We see the five revisit the scenes of their experiences, and they tell their stories, sometimes matter-of-factly, sometimes with intense emotion, but always in great detail, as if the memory were very fresh. Those details are the strategies they used to survive hell on Earth: the secreting of a bathing suit under one's clothes as a reminder of happy times; how to hang on to the diamonds your mother has given you by repeatedly swallowing them and then retrieving them from your bowel movements. The Last Days employs no voice-over narration, with the accounts of the five survivors supported by amazing testimony from three American liberators, and, unnervingly, from Dr. Hans Munch, one of the Nazi "researchers" at Auschwitz.
That in-the-flesh testimony of survivors won't be available forever is, presumably, another aspect of the film's title's meaning--every year fewer firsthand accounts of the Holocaust exist. This film was produced, in part, by Steven Spielberg's Survivors of the Shoah Visual History Foundation, an organization devoted to stemming this loss to the historical record; Moll worked there for several years, compiling a video archive of interviews with Holocaust survivors from around the world. Although the foundation has produced two TV documentaries and a CD-ROM, The Last Days marks both its and Moll's feature debut.
Somehow such movie-business terminology as "feature debut" rings hollow here, but it probably shouldn't. Moll and cinematographer Harris Done have found potent images, Hans Zimmer's solemn score doesn't commit the grotesque insult--so common now in TV news--of pushing emotion on us, and the various stories flow to overwhelming parallel conclusions. If you're thinking about what you're watching, there isn't a minute of The Last Days that doesn't hold you like a vise, a tribute to Moll's nearly invisible technique.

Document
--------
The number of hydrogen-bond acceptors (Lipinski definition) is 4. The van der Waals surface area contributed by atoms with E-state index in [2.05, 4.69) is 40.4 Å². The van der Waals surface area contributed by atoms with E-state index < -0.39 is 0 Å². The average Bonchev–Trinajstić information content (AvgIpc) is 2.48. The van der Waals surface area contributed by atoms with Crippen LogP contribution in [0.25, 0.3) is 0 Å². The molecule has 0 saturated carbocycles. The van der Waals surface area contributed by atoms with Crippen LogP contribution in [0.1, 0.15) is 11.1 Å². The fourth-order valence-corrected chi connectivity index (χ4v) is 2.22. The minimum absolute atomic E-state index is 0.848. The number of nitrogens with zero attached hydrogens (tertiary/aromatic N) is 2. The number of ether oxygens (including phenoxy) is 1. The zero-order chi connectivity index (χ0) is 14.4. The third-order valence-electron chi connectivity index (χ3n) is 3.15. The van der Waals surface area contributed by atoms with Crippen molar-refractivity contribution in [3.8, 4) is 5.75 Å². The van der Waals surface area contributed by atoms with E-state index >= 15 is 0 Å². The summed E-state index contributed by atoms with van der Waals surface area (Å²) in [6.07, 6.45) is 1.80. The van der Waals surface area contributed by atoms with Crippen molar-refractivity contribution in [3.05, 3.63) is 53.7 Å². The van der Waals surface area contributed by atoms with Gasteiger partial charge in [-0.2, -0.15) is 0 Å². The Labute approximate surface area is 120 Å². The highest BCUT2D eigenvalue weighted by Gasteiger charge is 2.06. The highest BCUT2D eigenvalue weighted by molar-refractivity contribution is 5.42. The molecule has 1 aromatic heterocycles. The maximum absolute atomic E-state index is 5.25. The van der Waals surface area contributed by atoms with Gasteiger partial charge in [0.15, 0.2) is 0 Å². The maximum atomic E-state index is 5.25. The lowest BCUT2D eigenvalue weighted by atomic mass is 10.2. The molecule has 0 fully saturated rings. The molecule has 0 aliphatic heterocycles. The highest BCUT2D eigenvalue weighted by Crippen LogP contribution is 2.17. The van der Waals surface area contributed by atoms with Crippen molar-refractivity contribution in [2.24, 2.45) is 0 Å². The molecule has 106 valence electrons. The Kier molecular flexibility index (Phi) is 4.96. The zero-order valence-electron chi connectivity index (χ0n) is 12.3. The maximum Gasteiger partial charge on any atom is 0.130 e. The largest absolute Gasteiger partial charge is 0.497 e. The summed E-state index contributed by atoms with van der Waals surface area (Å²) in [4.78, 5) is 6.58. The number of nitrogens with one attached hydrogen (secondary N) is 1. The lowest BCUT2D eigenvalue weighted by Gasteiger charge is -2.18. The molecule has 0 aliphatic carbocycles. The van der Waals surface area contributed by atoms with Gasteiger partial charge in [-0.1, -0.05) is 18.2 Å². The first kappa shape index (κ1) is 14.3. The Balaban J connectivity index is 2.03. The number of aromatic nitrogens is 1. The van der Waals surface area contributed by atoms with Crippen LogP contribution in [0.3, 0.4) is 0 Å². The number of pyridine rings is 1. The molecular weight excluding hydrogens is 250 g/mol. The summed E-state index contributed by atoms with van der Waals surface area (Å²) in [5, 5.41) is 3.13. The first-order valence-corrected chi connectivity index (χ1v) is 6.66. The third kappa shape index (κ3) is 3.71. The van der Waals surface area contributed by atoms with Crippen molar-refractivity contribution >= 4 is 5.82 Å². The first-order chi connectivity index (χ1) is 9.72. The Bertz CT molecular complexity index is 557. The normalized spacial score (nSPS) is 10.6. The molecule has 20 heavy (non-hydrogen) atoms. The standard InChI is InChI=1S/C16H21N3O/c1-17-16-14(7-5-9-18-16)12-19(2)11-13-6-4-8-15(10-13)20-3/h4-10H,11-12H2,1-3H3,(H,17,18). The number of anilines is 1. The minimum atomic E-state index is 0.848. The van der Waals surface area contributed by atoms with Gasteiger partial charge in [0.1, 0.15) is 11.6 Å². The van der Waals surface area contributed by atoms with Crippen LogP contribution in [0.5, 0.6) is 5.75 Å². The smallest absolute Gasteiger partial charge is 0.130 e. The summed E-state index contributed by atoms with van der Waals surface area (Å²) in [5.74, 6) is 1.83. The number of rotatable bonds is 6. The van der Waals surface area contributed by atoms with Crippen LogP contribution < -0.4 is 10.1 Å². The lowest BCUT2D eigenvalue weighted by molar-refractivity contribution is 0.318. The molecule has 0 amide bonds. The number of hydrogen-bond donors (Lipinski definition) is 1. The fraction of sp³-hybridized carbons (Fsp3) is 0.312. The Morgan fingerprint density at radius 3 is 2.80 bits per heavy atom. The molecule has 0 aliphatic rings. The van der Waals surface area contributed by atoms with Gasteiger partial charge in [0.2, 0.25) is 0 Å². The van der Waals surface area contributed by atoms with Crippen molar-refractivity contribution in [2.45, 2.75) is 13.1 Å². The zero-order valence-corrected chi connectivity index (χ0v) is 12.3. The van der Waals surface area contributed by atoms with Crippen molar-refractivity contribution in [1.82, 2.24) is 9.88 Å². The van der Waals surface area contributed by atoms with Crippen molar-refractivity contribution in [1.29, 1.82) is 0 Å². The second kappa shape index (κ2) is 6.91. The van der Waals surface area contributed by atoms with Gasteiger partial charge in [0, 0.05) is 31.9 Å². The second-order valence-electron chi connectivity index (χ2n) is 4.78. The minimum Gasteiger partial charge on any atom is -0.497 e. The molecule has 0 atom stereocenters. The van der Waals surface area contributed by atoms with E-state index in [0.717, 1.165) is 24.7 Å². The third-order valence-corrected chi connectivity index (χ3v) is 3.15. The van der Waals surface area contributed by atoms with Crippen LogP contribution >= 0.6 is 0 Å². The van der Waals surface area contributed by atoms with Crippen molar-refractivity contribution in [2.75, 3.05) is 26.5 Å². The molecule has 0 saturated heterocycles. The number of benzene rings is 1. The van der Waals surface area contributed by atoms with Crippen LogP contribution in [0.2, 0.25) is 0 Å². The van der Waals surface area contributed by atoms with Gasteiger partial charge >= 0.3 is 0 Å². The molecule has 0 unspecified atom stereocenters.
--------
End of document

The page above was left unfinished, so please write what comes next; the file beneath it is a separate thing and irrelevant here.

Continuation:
There are always a few critics who express unease when movies such as Schindler's List (1993), among others, dramatize true stories from the Holocaust and use them to generate ordinary dramatic effects like suspense, terror, poignancy, and occasionally even comic relief. That unease increases with a work like last year's Life Is Beautiful, which uses the Holocaust as the setting for a fable that defends its title's assertion.
A film like The Last Days has its status as nonfiction to help buffer it from the charge of show-biz frivolity; we aren't haunted by visions of costume assistants sewing on yellow stars or of makeup artists applying emaciated faces and numbered tattoos to extras. But the visions that do haunt us, including many unwatchable ones from the stock footage included in the film, take us out of the realm of aesthetic ethics. The unstaged history in The Last Days makes distaste regarding staged history seem like a meaningless worry.
"A triumph of the human spirit" is the phrase that's often affixed to stories such as the ones told in The Last Days, and while it's apt, it has also become a cliche with overuse. Indeed, many of the adjectives used to describe a meaningful movie experience--touching, gripping, powerful, wrenching--seem both feeble and irrelevant here. Necessary might be the most appropriate word.